Karinna Moskalenko: Today, right after the memorial service, the former hostages and those who lost loved ones, as well as activists from the Nord-Ost organization, we all went to finalize what is probably the last memorandum that we will submit to the European Court. Itis more a commentary on the government memorandum, the one submitted to the government. Afiling deadline of November 3rd was set for the government and for the plaintiffs. After this the exchange of complaints will be complete and the Court will proceed to write its decision. Andone should recall that the decision on the admissibility of our complaints has been made and the complaint was found acceptable. Nowwe must await a decision as to whether the European Court of Justice recognizes violations of the rights to life, protection from inhuman treatment, and access to justice, as well as recognizing the lack of effective remedies (in this case). Theonly thing Iwould wish to clarify is that you said that we could expect a decision before the end of the year, and though Ithink that may be theoretically possible, it is probably not realistic. Ithink it will be in 2011. Ihope so anyway.

Vladimir Kara-Murza:
In your opinion, was the assault on the theatrical center 8years ago professionally organized?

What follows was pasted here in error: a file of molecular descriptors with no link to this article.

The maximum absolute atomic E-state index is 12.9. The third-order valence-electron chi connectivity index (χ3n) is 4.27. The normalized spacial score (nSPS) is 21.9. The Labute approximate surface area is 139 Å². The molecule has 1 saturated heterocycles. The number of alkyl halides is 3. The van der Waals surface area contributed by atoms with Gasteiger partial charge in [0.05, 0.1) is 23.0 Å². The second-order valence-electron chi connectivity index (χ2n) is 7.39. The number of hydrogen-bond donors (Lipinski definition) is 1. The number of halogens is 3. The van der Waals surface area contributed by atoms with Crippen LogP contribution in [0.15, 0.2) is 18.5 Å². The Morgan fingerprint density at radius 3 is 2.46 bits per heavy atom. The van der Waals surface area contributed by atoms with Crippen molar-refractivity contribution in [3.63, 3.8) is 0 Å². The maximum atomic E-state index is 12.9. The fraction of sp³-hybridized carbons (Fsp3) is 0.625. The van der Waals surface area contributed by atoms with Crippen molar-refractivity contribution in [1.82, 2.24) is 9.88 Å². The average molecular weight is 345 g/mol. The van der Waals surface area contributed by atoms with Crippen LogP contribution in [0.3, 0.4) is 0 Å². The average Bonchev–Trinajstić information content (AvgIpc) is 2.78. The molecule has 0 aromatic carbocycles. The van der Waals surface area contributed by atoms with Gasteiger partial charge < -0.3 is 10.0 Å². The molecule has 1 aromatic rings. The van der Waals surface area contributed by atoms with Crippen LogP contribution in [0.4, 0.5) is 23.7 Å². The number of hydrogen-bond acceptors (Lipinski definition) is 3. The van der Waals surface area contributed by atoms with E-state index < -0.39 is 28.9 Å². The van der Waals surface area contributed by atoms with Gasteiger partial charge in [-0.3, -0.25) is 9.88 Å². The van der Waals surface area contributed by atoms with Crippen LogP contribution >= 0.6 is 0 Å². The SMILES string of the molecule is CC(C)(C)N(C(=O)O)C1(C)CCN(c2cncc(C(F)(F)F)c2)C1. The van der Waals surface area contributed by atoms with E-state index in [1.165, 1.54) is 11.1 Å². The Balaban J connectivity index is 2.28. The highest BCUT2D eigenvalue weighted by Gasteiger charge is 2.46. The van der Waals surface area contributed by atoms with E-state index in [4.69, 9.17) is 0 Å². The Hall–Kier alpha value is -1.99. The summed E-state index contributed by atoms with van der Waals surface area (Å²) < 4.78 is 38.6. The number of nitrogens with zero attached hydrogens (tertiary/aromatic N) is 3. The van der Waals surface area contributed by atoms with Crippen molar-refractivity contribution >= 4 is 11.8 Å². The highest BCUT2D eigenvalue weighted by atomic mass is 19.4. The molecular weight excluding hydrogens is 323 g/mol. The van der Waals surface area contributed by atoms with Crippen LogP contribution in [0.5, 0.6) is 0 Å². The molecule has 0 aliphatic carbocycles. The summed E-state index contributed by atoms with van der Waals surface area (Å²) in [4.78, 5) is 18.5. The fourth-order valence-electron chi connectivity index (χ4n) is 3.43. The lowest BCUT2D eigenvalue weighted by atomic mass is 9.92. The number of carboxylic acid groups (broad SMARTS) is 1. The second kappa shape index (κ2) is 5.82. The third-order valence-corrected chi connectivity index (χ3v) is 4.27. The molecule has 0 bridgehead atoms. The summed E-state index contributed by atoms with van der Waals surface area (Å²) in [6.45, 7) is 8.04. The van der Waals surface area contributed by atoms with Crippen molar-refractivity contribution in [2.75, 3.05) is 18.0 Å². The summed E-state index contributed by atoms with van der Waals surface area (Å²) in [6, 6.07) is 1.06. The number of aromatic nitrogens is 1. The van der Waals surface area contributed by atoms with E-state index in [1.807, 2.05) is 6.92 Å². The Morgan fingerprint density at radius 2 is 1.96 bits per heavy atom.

Anatoly Yermolin:
Ithink Ican speak on one hand about professionalism, and on the other hand about incompetence, which was expressed in making the wrong decision. Ithink that, technically, the units that entered Nord-Ost, primarily Alpha and Vympel groups, Ithink they acted intelligently. Whatwas unintelligent was the decision to use the gas, even more so because it in fact did not affect the outcome of events, since the bombs were not set off even though the terrorists had time to do so. Theassault lasted less than five minutes, so this means that the use of gas was pointless. Itdid not settle the most important task it did not prevent the possibility of setting off the bombs.

Vladimir Kara-Murza:
What are the issues of the assault that still remain unanswered?

Dmitry Milovidov:
Why was the gas used? Thisis the first question. Inthis situation, as evidenced by the case materials, the gas not only did not prevent an explosion, but it could have provoked retaliatory actions by the terrorists, which fortunately did not happen. According to the criminal case, from questioning witnesses and other materials, the gas had color and smell and did not have an immediate effect. Inresearch based on interrogations of the hostages, it was shown that for a period of not less than 10minutes they did not lose consciousness. Thefemale terrorists covered their faces with black handkerchiefs and lay down among the audience, not trying to set off their explosives. Thefact that an explosion did not occur is simply a miracle.